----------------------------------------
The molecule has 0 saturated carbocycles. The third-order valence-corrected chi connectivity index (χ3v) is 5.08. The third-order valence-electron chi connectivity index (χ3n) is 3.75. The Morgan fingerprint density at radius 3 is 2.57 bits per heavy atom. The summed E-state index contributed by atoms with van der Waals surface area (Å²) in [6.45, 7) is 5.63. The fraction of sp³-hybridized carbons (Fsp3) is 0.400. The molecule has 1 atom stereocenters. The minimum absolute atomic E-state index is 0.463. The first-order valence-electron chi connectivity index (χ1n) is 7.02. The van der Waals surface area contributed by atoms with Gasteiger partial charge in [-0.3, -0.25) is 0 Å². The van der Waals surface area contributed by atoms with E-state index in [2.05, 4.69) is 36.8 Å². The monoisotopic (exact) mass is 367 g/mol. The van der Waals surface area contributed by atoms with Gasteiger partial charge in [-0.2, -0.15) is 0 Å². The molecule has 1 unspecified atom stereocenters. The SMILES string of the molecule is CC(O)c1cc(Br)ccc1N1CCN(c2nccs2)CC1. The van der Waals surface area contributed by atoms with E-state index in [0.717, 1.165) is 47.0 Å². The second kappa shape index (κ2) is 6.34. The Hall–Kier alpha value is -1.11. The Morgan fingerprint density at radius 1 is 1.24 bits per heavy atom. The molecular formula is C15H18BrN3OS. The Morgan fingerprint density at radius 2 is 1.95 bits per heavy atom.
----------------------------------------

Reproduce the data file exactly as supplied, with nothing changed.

The molecule has 0 saturated carbocycles. The third-order valence-corrected chi connectivity index (χ3v) is 5.08. The third-order valence-electron chi connectivity index (χ3n) is 3.75. The Morgan fingerprint density at radius 3 is 2.57 bits per heavy atom. The summed E-state index contributed by atoms with van der Waals surface area (Å²) in [6.45, 7) is 5.63. The fraction of sp³-hybridized carbons (Fsp3) is 0.400. The molecule has 1 atom stereocenters. The minimum absolute atomic E-state index is 0.463. The first-order valence-electron chi connectivity index (χ1n) is 7.02. The van der Waals surface area contributed by atoms with Gasteiger partial charge in [-0.3, -0.25) is 0 Å². The van der Waals surface area contributed by atoms with E-state index in [2.05, 4.69) is 36.8 Å². The monoisotopic (exact) mass is 367 g/mol. The van der Waals surface area contributed by atoms with Gasteiger partial charge in [-0.2, -0.15) is 0 Å². The molecule has 1 unspecified atom stereocenters. The SMILES string of the molecule is CC(O)c1cc(Br)ccc1N1CCN(c2nccs2)CC1. The van der Waals surface area contributed by atoms with E-state index in [0.717, 1.165) is 47.0 Å². The second kappa shape index (κ2) is 6.34. The Hall–Kier alpha value is -1.11. The Morgan fingerprint density at radius 1 is 1.24 bits per heavy atom. The molecular formula is C15H18BrN3OS. The Morgan fingerprint density at radius 2 is 1.95 bits per heavy atom.